(I agree with Mike that if what you are preaching is new, it probably isn't true!)

irreverend fox said...

Tom Ascol charges like $12...but he's a Calvinist and I'm not sure where Young Jr stands...but if I could save $2 a week I'm sure I could find the time to tweak an Ed Young Jr sermon enough to make it more 5 point-ish...

Sojourner said...

I once read a story about Charles Spurgeon. Apparently, he once visited a church where a young man preached one of Spurgeon's sermons. After the service, Spurgeon came forward to shake his hand. Of course, the pastor was embarrassed and appartently apologized. Spurgeon, the story goes, replied, "It was good of God to feed me with food I had prepared for others."

Many of my sermons are on the net. While I seriously doubt that anyone would make much use of them, I certainly wouldn't be offended if they did. As long as it wasn't a cover for laziness. Freely I have been given; freely I give.

Etaoin Shrdlu said...

If this isn't perpetrating a fraud on the congregation, what would it take?

Is there no sense of dishonor left?

And as for Ed Young, is this not simony? I'm going to sound harsh here: His money perish with him.

Timmy said...

A close friend of mine was part of the original class of TBI (The Bethlehem Institute) several years back. As he has been mentored me over the past year, one of the things he impressed on my mind from the words of Piper was never to be a second-hander. For many of us (including myself) who have a deep appreciation for people like Piper or MacArthur, it should be our aim to follow their example--not by regurgitating their messages--but by disciplined study and first-hand exposure to Scripture.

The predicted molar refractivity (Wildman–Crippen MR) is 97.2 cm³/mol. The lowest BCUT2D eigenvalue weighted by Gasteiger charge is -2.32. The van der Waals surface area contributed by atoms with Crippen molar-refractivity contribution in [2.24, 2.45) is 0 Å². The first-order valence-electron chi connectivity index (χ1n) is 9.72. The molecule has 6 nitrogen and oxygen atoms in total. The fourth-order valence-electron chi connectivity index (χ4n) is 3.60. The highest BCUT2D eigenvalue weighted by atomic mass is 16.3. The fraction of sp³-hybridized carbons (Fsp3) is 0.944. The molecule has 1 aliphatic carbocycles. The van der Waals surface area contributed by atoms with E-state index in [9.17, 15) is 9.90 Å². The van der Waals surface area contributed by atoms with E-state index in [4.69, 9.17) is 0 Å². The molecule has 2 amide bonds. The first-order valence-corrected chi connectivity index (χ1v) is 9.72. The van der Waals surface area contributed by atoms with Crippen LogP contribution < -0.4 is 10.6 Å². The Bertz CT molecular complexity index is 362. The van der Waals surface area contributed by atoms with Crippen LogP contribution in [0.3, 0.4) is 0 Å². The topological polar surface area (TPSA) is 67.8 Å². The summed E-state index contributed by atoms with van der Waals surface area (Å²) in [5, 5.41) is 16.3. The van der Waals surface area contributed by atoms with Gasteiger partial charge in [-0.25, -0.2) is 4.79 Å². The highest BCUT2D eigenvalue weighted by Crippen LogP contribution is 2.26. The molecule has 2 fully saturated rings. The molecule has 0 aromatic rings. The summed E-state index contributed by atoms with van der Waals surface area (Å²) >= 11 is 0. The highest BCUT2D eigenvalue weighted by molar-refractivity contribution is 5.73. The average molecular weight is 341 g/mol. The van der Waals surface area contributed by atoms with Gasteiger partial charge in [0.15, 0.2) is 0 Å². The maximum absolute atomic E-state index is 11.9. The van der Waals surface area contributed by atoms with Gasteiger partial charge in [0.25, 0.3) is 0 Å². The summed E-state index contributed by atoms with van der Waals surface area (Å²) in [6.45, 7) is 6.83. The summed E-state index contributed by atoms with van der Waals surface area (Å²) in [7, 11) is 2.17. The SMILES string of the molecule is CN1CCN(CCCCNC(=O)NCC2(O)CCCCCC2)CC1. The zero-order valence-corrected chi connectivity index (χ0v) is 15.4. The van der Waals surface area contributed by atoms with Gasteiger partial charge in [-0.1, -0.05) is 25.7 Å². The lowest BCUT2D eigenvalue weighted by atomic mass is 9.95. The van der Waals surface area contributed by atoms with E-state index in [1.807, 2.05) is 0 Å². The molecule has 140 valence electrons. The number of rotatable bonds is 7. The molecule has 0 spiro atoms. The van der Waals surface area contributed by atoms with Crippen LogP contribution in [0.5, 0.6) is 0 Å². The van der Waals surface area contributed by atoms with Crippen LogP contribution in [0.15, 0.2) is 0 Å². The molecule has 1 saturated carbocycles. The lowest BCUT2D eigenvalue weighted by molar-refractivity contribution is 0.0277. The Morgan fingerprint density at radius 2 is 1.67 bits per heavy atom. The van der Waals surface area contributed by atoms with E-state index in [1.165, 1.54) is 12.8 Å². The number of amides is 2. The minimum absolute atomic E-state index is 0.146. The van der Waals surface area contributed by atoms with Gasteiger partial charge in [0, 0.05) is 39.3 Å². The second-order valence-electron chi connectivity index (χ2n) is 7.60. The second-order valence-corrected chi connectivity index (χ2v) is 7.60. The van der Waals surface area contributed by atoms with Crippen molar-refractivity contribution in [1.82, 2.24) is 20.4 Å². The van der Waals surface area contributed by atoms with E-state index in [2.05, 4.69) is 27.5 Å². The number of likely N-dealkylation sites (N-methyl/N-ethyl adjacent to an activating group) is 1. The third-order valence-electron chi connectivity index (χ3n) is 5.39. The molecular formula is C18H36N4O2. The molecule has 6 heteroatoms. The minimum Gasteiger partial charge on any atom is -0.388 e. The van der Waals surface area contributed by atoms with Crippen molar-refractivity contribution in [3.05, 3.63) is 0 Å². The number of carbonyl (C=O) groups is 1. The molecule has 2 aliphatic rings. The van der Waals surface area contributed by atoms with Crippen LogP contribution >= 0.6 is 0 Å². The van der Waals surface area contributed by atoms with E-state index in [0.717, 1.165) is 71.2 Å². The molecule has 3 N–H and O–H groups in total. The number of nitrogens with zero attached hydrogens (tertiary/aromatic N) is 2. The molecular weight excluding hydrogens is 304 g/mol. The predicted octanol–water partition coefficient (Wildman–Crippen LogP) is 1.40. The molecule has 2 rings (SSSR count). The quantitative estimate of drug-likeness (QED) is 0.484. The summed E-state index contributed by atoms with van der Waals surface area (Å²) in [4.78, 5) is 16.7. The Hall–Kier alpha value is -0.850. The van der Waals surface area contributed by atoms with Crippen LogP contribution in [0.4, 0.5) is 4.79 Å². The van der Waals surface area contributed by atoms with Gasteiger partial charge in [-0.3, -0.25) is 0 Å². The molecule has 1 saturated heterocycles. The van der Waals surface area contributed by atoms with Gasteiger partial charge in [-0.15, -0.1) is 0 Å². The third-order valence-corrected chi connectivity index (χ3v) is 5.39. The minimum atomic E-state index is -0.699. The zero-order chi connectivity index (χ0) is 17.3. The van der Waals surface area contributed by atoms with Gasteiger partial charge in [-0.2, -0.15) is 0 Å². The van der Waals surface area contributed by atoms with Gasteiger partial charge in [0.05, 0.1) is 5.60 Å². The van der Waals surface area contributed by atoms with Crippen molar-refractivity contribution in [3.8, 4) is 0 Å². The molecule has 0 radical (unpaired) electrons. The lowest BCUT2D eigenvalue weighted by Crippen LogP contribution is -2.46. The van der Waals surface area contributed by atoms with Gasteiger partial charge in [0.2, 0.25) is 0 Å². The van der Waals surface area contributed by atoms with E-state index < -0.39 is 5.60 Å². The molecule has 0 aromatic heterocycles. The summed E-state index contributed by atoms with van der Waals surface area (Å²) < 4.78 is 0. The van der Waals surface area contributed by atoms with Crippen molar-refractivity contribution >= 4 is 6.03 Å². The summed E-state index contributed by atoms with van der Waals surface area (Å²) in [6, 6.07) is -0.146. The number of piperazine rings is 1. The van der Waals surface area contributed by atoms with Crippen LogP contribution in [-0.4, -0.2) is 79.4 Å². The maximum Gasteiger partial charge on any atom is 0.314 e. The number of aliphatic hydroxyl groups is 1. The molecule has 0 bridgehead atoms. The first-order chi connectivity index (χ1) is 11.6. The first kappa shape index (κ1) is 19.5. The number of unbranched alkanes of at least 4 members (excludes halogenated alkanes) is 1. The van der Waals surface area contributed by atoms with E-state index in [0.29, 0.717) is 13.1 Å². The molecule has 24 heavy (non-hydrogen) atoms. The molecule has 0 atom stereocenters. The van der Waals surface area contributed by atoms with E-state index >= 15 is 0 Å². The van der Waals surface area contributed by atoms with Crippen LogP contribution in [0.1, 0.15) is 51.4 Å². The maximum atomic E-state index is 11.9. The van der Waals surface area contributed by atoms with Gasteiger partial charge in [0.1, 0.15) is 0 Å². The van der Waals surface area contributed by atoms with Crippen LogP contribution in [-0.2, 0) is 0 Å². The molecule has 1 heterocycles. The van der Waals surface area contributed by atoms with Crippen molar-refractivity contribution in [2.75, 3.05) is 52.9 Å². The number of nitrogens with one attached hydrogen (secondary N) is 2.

It is most unfortunate that ministers have abadoned the treasures of God's Word for discounts on pop-sermons. God spare us from being a people or ministers who bargain away the benefits of personal study and thorough inquiry of the living Word of God.

Were Luther, Calvin, Piper, or MacArthur to speak to us today, I am certain one of the most important things they would tell us would be, "Don't be a second-hander!"

After all, is that not what the battlecry of ad fontes was all about?

Tom said...

Irreverend fox:

When I found out Ed Young, Jr. made over $1 million selling his sermons on the internet, I suggested to my wife that maybe I should start doing that. She told me that I better not quit my day job. :-)

scripturesearcher said...

It all comes down to a matter of character,integrity and honesty.

Any person (pastor or otherwise) should give credit when and where credit is due.

If he is too busy or lazy to study, research and prepare his own sermons let him stand up and say so
and then read a good sermon by a great preacher.

Some congregations might get more from listening to the stolen sermons of others than suffering through the ones they are currently listening to.

Proverb 17:22

Doug said...

Not that I disagree with anything that has been said, but is this a problem that is more from our own tradition?

The Methodist church publishes sermons for their preachers to preach to go along with the lectionary readings for the month.

There are books upon books of both sermons and sermon illustrations that preachers have used for years without footnoting.

D. James Kennedy, in his introduction video for Evangelism Explosion, jokes how all the sermons he preached at the very beginning of his ministry were sermons from the great preachers of the past.

I think, maybe, we become hero-worshippers, wanting to be exactly like MacArthur and Piper, so we try to emulate them. Slowly, the temptation builds to sound exactly like them by using their sermons.

It is a matter of pride. We want to be popular and sound as good as the great preachers of our day. I speak from experience, because I fell into the same trap and used the same excuses I listed at the beginning of this comment. We must beware of the sin of pride and pray for one another that we don't succumb to it.